<<< back to article list

MLS changes maintain 'blank cheque' for realtors, competition commissioner says

Blog by The Schacter Team | March 24th, 2010


The Canadian Real Estate Association is "improperly leveraging" the Multiple Listing Service (MLS) system that it owns by imposing anti-competitive rules that stifle competition, says Canada's competition commissioner.

Amendments CREA made Monday to the rules of the MLS system could potentially be even more anti-competitive, said Melanie Aitken on Tuesday at a Calgary Chamber of Commerce luncheon.

"What they preserved was an absolutely open-ended blank-cheque opportunity to pass any rules that they wanted, including highly anti-competitive rules, and so give it with one hand, take it away with the other," she said.

The issue is being taken to Canada's Competition Tribunal.

The Multiple Listing Service system in Canada is owned by CREA and is responsible for about 90 per cent of all residential property sales.

CREA voted Monday on amendments it said clarifies some of the existing rules with the system. The amendments would allow a seller to pay a flat fee to a realtor to list their home on the MLS system and have prospective buyers contact the seller by phone.

Aitken said the rules that are in place deny agents on the one hand from offering innovative service and pricing models to Canadian sellers -- "a la carte if you will, slice and dice, buy what you want" -- and consumers on the other hand from being able to choose to only pay for the services that they want.

Becky Walters, vice-president of the Calgary Real Estate Board, said realtors feel they have completed everything that Aitken has asked for in this issue. "There always has been flexibility within the industry," she said. "It's something that we've always done [and] in the verbiage that we've changed, it allows it to be more clear to the public and to everybody that flexibility has always been there," said Walters, who took in Aitken's presentation at the chamber.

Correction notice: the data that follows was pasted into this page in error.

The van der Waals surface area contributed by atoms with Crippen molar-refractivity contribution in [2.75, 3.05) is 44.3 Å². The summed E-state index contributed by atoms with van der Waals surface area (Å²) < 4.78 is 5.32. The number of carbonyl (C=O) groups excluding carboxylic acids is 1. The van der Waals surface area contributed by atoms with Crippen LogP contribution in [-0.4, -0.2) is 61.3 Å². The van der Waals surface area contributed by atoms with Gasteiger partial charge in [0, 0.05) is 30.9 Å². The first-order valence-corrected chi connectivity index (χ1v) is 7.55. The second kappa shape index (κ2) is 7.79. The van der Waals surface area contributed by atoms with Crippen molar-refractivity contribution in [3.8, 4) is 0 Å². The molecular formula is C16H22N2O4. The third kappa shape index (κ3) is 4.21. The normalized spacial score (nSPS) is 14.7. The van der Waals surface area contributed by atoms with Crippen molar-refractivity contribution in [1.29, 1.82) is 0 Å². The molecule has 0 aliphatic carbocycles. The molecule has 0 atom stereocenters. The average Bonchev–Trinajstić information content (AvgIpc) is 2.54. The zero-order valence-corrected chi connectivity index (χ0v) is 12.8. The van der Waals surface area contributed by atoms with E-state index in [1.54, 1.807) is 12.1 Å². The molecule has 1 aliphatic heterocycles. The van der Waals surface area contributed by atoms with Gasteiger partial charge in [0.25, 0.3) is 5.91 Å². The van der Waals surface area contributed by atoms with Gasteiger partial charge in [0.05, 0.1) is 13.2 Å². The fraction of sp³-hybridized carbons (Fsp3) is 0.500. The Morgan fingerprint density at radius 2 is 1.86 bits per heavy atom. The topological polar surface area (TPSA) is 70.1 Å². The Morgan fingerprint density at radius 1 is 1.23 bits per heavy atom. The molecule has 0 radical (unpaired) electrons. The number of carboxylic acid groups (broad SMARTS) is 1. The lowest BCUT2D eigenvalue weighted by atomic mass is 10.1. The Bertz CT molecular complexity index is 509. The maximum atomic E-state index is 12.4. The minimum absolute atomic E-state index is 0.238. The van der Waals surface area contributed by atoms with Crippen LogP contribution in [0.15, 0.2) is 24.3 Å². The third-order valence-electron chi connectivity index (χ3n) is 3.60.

Walters said a flat fee to list a home on MLS is up to each individual realtor and their clients. But Aitken said there is no guarantee the amendments voted on by CREA are permanent.

"They are subject to rules being passed by CREA or its board willy-nilly, tomorrow, this afternoon, next week," she said.

CREA has until Friday to file a document on its position to the tribunal. Aitken is hoping the tribunal will look at the issue by the fall.

The current controversy swirls at a time when the Canadian real estate market is humming along. In a report released Tuesday, Adrienne Warren, senior economist with Scotiabank, forecast the volume of MLS sales in Canada to hit about 510,000 this year, up 10 per cent from 2009 but still a touch shy of the 2007 record at the national level. Average prices are forecast to increase about eight per cent to a record $345,000 in Canada.